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Swedish Prime Minister condemns Koran burning

Sweden's Prime Minister has condemned as "deeply disrespectful" the weekend burning of a Koran in Stockholm, which has raised tensions with Turkey as the Nordic country courts Ankara over its NATO bid.

Swedish Prime Minister condemns Koran burning
Sweden's Prime Minister Ulf Kristersson. Photo: Ludovic MARIN/AFP

Far-right politician Rasmus Paludan set fire to a copy of the Muslim holy book on Saturday in front of Turkey’s embassy in the Swedish capital.

Furious that Paludan had been permitted by Swedish police to carry out the protest, Ankara cancelled a visit by Sweden’s defence minister and summoned Stockholm’s ambassador.

Late on Saturday, Prime Minister Ulf Kristersson tweeted: “Freedom of expression is a fundamental part of democracy. But what is legal is not necessarily appropriate. Burning books that are holy to many is a deeply disrespectful act.”

READ ALSO: Swedish FM: ‘improper’ for me to try to stop Turkey embassy Koran burning

“I want to express my sympathy for all Muslims who are offended by what has happened in Stockholm today.”

Paludan’s demonstration has further damaged relations as Stockholm tries to convince NATO member Turkey to approve Sweden and Finland joining the military alliance.

Sweden’s bid has been stalled amid Ankara’s demands that Stockholm hand over Kurdish activists and prevent rallies attacking Turkey’s leadership.

Many Muslim countries said they were outraged by the burning of the Koran on Saturday.

Morocco said it was “astonished” the authorities had allowed it to take place “in front of the Swedish forces of order”.

Indonesia, Saudi Arabia and the United Arab Emirates also condemned it, as did the Gulf Cooperation Council and the Organisation of Islamic Cooperation.

Jakarta said “the act of blasphemy against the holy book has hurt and tarnished religious tolerance”, adding that “freedom of expression must be exercised in a responsible manner”.

Dozens of protesters gathered late Saturday in front of the Swedish consulate in Istanbul, where they burned a Swedish flag and called on Turkey to sever diplomatic ties with Stockholm.

Paludan, a Swedish-Danish activist who has already been convicted for racist abuse, provoked rioting in Sweden last year when he went on a tour of the country and publicly burned copies of the Koran.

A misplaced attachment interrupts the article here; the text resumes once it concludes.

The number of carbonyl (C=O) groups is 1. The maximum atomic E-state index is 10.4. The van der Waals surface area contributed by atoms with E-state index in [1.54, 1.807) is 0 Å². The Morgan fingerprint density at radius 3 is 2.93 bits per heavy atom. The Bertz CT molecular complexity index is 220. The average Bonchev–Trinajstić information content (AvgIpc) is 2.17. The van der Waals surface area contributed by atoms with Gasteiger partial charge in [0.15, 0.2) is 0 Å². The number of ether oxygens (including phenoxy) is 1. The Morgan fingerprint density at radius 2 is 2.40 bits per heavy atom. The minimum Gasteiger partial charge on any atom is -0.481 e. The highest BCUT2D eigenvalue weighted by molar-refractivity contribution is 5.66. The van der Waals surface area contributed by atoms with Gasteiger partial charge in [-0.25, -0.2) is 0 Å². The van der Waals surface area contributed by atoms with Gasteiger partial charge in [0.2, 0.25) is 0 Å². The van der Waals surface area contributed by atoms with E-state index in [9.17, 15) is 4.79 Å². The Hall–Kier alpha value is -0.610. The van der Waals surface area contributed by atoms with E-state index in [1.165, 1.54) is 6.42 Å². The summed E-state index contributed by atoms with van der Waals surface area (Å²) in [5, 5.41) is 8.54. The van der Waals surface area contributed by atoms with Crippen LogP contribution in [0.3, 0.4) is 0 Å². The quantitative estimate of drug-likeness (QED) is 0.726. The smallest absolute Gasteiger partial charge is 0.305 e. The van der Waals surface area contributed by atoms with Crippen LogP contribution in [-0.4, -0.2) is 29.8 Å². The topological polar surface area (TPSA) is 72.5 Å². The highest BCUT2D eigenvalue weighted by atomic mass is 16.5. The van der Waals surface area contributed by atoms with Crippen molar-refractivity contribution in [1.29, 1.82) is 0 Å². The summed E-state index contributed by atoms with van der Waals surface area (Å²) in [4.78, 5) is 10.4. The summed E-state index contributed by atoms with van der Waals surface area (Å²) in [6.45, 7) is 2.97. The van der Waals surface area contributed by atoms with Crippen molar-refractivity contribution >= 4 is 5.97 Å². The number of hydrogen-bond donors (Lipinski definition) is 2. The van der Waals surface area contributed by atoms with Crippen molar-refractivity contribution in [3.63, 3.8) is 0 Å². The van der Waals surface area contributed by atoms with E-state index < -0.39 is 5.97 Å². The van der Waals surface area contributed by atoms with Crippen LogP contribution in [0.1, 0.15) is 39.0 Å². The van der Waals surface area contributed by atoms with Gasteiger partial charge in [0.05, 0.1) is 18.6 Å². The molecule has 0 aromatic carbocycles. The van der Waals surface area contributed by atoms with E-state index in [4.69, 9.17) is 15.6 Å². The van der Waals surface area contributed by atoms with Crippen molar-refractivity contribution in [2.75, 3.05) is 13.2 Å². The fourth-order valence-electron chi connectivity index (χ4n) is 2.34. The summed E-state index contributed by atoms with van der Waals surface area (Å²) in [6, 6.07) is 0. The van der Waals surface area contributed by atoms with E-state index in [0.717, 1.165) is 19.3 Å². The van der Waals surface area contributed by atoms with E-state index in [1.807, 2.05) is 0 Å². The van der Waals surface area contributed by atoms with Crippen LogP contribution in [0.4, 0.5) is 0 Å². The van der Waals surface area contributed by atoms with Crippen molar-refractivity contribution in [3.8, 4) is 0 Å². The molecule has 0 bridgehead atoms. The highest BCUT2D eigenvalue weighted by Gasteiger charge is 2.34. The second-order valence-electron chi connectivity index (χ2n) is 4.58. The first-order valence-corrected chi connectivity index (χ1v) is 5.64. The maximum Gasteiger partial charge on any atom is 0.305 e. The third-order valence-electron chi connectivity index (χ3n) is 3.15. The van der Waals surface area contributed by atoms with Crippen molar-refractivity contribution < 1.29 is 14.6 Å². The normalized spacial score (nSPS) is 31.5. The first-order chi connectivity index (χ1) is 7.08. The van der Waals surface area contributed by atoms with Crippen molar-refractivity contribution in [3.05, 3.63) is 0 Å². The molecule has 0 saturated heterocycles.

Member comments

  1. All the good democratic countries slammed Sweden for its attitude against religious rights: Turkey, Morocco, Jakarta, Saudi Arabia, Indonesia, United Arab Emirates……………………..

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MILITARY

Sweden does not rule out sending Leopard tanks to Ukraine

Sweden does not 'exclude' sending Leopard 2 tanks to Ukraine, said Defence Minister Pål Jonsson.

Sweden does not rule out sending Leopard tanks to Ukraine

His comments come after Germany gave the greenlight for them to be given to Kyiv.

Following weeks of pressure from Ukraine and other allies, Berlin finally agreed to send 14 Leopard 2 tanks, seen as among the best in the world.

The move opened the way for other European nations that operate Leopards to send tanks from their own fleets to Ukraine, further building up the combined-arms arsenal Kyiv needs to launch counter-offensives.

“I don’t exclude the possibility that we can do that in the future, working with other countries,” Jonson told AFP in an interview.

“We could possibly contribute in various ways. It could be related to logistics, maintenance, training, but also tanks as such.”

Sweden, which has broken with its doctrine of not delivering weapons to a country at war, last week pledged a major package of arms for Ukraine, including modern howitzers and armoured vehicles.

“Right now our focus is on delivering that rather substantial contribution,” Jonson said.

EXPLAINED:

On Wednesday he held talks with senior Nato officials in Brussels with Sweden’s bid to join the Western military alliance facing fresh problems from Turkey.

Ankara on Tuesday postponed accession talks with Sweden and Finland, lashing out at Stockholm over protests that included the burning of the Koran.

The decision further diminished the chances of Turkey ratifying their Nato bids before its May presidential and parliamentary elections.

Jonson insisted that it remained a top priority for the Swedish government to become a member of the alliance “as quickly as possible”.

“We’re respectful that this is of course a decision for Turkey and for its parliament,” he said.

Sweden dropped a long-standing policy of non-alignment last year after Russia’s invasion of Ukraine sparked fears that the country was outside Nato’s collective security umbrella.

Jonson said Sweden already felt “considerably more secure” after receiving assurances from powers including the United States, Britain and France.

“Of course, being a full member of Nato will provide us with Article Five and the security guarantees, and that’s important of course as well,” he said.

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